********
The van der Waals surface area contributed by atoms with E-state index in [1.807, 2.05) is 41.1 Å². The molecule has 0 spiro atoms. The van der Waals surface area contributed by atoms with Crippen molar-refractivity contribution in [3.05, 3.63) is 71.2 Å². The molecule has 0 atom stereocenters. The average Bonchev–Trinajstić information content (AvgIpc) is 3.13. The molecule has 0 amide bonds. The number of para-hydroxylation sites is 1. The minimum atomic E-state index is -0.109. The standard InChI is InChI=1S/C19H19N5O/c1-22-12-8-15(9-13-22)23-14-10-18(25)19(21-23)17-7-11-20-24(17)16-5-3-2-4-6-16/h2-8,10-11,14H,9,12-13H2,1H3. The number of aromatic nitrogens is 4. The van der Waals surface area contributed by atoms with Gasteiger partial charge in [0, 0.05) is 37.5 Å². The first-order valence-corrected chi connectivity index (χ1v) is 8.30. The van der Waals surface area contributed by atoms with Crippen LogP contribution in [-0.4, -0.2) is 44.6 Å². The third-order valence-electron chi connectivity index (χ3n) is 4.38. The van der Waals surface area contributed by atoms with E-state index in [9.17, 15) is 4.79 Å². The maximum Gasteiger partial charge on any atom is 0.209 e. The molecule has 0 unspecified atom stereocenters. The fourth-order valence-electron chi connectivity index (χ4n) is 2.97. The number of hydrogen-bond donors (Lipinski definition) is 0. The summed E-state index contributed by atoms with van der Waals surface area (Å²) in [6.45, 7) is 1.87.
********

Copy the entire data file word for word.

The van der Waals surface area contributed by atoms with E-state index in [1.807, 2.05) is 41.1 Å². The molecule has 0 spiro atoms. The van der Waals surface area contributed by atoms with Crippen molar-refractivity contribution in [3.05, 3.63) is 71.2 Å². The molecule has 0 atom stereocenters. The average Bonchev–Trinajstić information content (AvgIpc) is 3.13. The molecule has 0 amide bonds. The number of para-hydroxylation sites is 1. The minimum atomic E-state index is -0.109. The standard InChI is InChI=1S/C19H19N5O/c1-22-12-8-15(9-13-22)23-14-10-18(25)19(21-23)17-7-11-20-24(17)16-5-3-2-4-6-16/h2-8,10-11,14H,9,12-13H2,1H3. The number of aromatic nitrogens is 4. The van der Waals surface area contributed by atoms with Gasteiger partial charge in [0, 0.05) is 37.5 Å². The first-order valence-corrected chi connectivity index (χ1v) is 8.30. The van der Waals surface area contributed by atoms with Crippen LogP contribution in [-0.4, -0.2) is 44.6 Å². The third-order valence-electron chi connectivity index (χ3n) is 4.38. The van der Waals surface area contributed by atoms with E-state index in [9.17, 15) is 4.79 Å². The maximum Gasteiger partial charge on any atom is 0.209 e. The molecule has 0 unspecified atom stereocenters. The fourth-order valence-electron chi connectivity index (χ4n) is 2.97. The number of hydrogen-bond donors (Lipinski definition) is 0. The summed E-state index contributed by atoms with van der Waals surface area (Å²) in [6.45, 7) is 1.87.